HERE is a pretty gold buckle I would not mind using on a belt!

All in all a delightful museum!

Byzantine Tents

I love the idea of a vardo-type conveyance, but so many events relegate them to an area away from the tents, which puts me off a bit as I am incredibly introverted and prefer to attend events with my local group.  So, I reverted to looking at tents.

There is clear evidence that the Romans used large round tents with a center pole, and, some say spokes radiating out from the center pole. This is speculation because while the scholars say round yes, they note a lack in the written or pictorial record for the inside of the tent roofs.
Assedio di Messina 1040              By John Skylitzes (Madrid Skylitzes) [Public domain], via Wikimedia Commons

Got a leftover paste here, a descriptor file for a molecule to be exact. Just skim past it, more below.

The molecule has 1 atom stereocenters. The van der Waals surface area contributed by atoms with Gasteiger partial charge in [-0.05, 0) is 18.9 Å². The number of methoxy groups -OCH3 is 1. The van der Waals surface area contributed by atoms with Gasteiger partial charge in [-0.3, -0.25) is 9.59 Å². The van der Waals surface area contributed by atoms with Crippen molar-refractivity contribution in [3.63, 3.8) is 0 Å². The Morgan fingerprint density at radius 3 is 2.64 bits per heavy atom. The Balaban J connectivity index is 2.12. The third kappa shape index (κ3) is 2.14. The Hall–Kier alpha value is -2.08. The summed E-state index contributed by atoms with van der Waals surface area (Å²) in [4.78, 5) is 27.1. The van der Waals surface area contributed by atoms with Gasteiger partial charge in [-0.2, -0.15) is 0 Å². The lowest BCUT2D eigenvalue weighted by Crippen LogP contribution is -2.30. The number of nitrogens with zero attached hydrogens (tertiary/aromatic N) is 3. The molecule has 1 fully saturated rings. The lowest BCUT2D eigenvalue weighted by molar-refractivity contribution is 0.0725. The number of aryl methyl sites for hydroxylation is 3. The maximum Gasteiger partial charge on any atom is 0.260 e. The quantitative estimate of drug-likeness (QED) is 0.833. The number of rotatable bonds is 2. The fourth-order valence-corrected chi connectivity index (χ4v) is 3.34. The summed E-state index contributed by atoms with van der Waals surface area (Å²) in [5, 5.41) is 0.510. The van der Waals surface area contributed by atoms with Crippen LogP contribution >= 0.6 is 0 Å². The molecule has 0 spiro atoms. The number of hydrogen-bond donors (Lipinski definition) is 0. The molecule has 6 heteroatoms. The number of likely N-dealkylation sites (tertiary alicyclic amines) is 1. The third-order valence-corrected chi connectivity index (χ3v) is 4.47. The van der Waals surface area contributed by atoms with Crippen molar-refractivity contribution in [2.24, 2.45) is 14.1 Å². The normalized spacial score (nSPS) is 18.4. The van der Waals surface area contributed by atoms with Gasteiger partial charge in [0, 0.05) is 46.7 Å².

That said, there is abundant pictorial evidence of the round tent from exterior views and many internet friendly places to explore them. For example, Levantia, the blog of Dr. Timothy Dawson re-creator of history and academic, has a wonderful page on tents. On Facebook I frequent several Byzantine oriented pages: SCA Byzanteam where we had a long discussion of tent styles suitable for an SCA persona who is 10th Century and Byzantine and Byzantine Army where the scholarship is delightfully good, and participants give evidence (and sharing images) to support their positions.
Alusian appears before Peter Delyan and the Bulgarian camp              By John Skylitzes (Madrid Skylitzes) [Public domain], via Wikimedia Commons

The favored images from the historical record brought up in each discussion and on Dr. Dawson’s web page, are similar if not the same.  Looking on my own via “googling” turned up pretty much the same images. Being that I am not planning on becoming a scholar specializing in research on tent usages in the 10th century, I decided to count the fact that I am interacting with persons far better educated in the field than myself, that it is safe to say the round pavilion with a center pole is an excellent choice.

Panther Primitives Round Pavilion